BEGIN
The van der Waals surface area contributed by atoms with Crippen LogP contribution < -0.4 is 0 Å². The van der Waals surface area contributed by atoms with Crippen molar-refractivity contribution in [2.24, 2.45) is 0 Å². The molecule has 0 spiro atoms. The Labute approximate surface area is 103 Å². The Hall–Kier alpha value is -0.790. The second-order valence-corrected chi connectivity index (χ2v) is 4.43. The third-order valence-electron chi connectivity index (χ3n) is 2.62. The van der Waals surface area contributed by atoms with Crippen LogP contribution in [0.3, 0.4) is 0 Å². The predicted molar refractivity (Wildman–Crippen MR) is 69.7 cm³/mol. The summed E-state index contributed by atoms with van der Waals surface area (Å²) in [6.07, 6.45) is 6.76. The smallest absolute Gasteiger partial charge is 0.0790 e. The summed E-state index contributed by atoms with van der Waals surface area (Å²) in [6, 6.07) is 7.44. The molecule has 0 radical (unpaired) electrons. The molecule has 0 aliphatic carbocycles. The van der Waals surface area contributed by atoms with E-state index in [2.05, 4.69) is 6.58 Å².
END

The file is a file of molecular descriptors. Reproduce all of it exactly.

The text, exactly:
The van der Waals surface area contributed by atoms with Crippen LogP contribution < -0.4 is 0 Å². The van der Waals surface area contributed by atoms with Crippen molar-refractivity contribution in [2.24, 2.45) is 0 Å². The molecule has 0 spiro atoms. The Labute approximate surface area is 103 Å². The Hall–Kier alpha value is -0.790. The second-order valence-corrected chi connectivity index (χ2v) is 4.43. The third-order valence-electron chi connectivity index (χ3n) is 2.62. The van der Waals surface area contributed by atoms with Crippen LogP contribution in [0.3, 0.4) is 0 Å². The predicted molar refractivity (Wildman–Crippen MR) is 69.7 cm³/mol. The summed E-state index contributed by atoms with van der Waals surface area (Å²) in [6.07, 6.45) is 6.76. The smallest absolute Gasteiger partial charge is 0.0790 e. The summed E-state index contributed by atoms with van der Waals surface area (Å²) in [6, 6.07) is 7.44. The molecule has 0 radical (unpaired) electrons. The molecule has 0 aliphatic carbocycles. The van der Waals surface area contributed by atoms with E-state index in [2.05, 4.69) is 6.58 Å².